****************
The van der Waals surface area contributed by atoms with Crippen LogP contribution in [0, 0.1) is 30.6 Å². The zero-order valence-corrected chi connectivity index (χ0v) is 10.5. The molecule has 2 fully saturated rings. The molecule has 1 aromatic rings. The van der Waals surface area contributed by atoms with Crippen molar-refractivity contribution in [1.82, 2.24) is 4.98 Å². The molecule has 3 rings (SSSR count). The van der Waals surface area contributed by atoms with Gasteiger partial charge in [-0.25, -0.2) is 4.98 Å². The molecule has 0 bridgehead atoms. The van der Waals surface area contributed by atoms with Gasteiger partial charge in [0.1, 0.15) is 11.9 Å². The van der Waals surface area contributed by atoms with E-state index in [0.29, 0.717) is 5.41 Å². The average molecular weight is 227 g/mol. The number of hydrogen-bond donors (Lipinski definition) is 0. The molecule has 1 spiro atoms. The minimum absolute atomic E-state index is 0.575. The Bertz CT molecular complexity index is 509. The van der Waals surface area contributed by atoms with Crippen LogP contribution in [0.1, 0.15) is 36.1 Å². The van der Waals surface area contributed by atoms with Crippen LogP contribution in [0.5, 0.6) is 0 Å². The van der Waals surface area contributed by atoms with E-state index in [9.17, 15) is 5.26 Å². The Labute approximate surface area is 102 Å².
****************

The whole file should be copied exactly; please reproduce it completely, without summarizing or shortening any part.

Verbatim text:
The van der Waals surface area contributed by atoms with Crippen LogP contribution in [0, 0.1) is 30.6 Å². The zero-order valence-corrected chi connectivity index (χ0v) is 10.5. The molecule has 2 fully saturated rings. The molecule has 1 aromatic rings. The van der Waals surface area contributed by atoms with Crippen molar-refractivity contribution in [1.82, 2.24) is 4.98 Å². The molecule has 3 rings (SSSR count). The van der Waals surface area contributed by atoms with Gasteiger partial charge in [-0.25, -0.2) is 4.98 Å². The molecule has 0 bridgehead atoms. The van der Waals surface area contributed by atoms with Gasteiger partial charge in [0.1, 0.15) is 11.9 Å². The van der Waals surface area contributed by atoms with E-state index in [0.29, 0.717) is 5.41 Å². The average molecular weight is 227 g/mol. The number of hydrogen-bond donors (Lipinski definition) is 0. The molecule has 1 spiro atoms. The minimum absolute atomic E-state index is 0.575. The Bertz CT molecular complexity index is 509. The van der Waals surface area contributed by atoms with Crippen LogP contribution in [0.1, 0.15) is 36.1 Å². The van der Waals surface area contributed by atoms with Crippen LogP contribution in [0.5, 0.6) is 0 Å². The van der Waals surface area contributed by atoms with E-state index in [9.17, 15) is 5.26 Å². The Labute approximate surface area is 102 Å².